A Window into Inclusivity

New Black History, Black Literature courses aim to create inclusivity

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Tea Perez

A window opens up to a number of texts and individuals the new Black Lit class will discuss. Being exposed to the works of different cultures widens ones views of not only the world of literature but the world we live in.

By Tea Perez, Francis Howell Central High School

Starting in the 2021-2022 school year, a Black Literature and Black history course will be available for students to take. The Black literature course’s curriculum will be written by Dr. Ashley Eiswirth, who also hopes to teach the class. Dr. Eiswirth currently teaches The Novel, a class in which the student chooses their reading material, and as a class they can build upon the bigger ideas derived from what they read. She hopes to make Black literature similar, in the sense that students can explore walks of life that aren’t as prominent in regular literature-based curriculum.

“I really want students to have access to Black authors … and when we focus on Black authors you’re not just getting what we call a struggle story… These stories encompass all identities of the Black experience,” Eiswirth said.

Dr. Eiswirth has been advocating for the inclusion of these kinds of courses for years, along with her participation in the Diversity Club and MAC Scholars, a club whose goal is to inspire the under-represented student population and encourage good academic standing and character. In a world where history and education of all branches are white-washed, the inclusion of these classes will allow for greater representation to many of FHC’s students.

“We were looking at access points where we could make our school more equitable, where we could have more points of inclusion for our students,” Eiswirth said. “One of our solutions that we could offer was adding these courses in the curriculum.”

Their first unit will consist of Trevor Noah’s book “Born A Crime”. The unit, titled Windows and Mirrors, will pair Noah’s stories with other short fiction stories and introduce the idea of windows and mirrors.

“Most of the time, students enjoy reading because they’ve seen a mirror, which means they see themselves reflected in the literature, so they can relate because they see themselves,” Eiswirth said. “But I’m hoping that you also see windows because windows open your eyes to a world that you don’t have a connection with, but that you can build empathy for others through viewing the world through those windows.”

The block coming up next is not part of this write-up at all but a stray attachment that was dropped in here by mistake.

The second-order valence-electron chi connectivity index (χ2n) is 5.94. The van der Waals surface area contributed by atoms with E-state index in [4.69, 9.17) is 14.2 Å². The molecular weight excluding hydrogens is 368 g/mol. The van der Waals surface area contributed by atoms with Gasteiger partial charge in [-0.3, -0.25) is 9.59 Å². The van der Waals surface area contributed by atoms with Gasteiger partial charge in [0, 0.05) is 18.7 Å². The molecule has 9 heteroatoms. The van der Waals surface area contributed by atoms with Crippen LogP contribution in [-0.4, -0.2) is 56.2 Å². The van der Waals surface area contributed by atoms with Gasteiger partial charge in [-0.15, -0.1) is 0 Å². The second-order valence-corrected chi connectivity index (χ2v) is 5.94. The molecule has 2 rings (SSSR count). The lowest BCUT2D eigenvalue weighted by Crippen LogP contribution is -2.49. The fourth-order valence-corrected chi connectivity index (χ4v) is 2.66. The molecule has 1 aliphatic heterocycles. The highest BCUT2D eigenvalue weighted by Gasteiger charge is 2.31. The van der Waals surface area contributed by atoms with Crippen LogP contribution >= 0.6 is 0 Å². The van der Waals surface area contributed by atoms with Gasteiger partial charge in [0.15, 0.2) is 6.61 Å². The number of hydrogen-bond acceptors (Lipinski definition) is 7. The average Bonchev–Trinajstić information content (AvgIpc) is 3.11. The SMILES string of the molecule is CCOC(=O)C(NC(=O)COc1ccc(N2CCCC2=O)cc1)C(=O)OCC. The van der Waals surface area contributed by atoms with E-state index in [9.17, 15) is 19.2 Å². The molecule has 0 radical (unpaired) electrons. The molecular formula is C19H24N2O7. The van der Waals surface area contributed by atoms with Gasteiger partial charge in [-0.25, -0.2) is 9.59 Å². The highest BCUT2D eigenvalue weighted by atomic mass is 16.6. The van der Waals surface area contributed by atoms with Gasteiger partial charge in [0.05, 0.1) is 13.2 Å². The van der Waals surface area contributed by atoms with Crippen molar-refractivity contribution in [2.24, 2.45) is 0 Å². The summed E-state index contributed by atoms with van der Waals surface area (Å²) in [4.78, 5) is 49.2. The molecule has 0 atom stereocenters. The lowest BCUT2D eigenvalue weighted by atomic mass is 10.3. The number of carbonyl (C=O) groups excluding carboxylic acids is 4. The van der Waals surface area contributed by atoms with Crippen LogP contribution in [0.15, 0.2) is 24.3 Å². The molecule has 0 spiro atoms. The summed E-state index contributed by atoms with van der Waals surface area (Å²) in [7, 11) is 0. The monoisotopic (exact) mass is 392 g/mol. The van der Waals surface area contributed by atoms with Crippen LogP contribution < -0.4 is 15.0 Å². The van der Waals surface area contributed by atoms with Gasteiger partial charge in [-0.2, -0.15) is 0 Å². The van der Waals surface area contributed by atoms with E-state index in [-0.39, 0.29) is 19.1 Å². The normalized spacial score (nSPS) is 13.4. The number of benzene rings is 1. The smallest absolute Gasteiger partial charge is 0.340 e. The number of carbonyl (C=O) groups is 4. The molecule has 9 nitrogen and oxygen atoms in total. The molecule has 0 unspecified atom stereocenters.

Junior Grace Bahru plans on taking Black history and hopes that these classes will start breaking the barriers faced by the St. Charles County community.

“These classes are important because… we live in a bubble,” Bahru said. “Within our bubble, Black culture has never been paid any attention to primarily because we live in a white-dominated area.”

Especially in regard to the Black history course, Bahru believes these classes to be crucial.

“Not only do I think it’s necessary, I think it’s relevant because like we’ve been told time and time again if we don’t know history, history is bound to repeat itself,” Bahru said. “And if we don’t know Black history, how can we expect not to repeat it?”

The telling of history and the exploration of literature deserves to be transparent and inclusive. To only get one piece of the story is to be ignorant of all the world’s contributors. Junior Alexis Barnes is taking both Black Literature and Black History and is looking forward to the new narratives she’s going to be learning about.

“I really hope both classes focus more on the empowerment of African American people instead of their struggles and hardships,” Barnes said. “Of course, there were a lot of bad times, but it’s the perseverance and the dedication of many figures and groups that make Black history and literature so amazing.”

These classes will prompt the discussions of many important topics in regards to race, which is a discussion that is still largely needed in today’s society. Barnes is assured that these classes are a step in the right direction in regards to the school’s becoming more racially inclusive.

“With [7%] of our student body being Black, it is important to have classes that are able to share their interests and to be able to spark conversation that isn’t usually held in our normal classes,” Barnes said.

Bahru is also in agreement that the school is making commendable efforts in regards to racial equality.

“[The school] has taken steps to grow and evolve MAC Scholars, and the district has put together an equity building committee where we work on trying to build equity not just within our school, but our entire district,” Bahru said. “And I do think it’s on the right course of talking about race because if we can make it a part of common conversation it can lead to common and civil conversations outside of the classes.”

This story was originally published on FHC Today on March 29, 2021.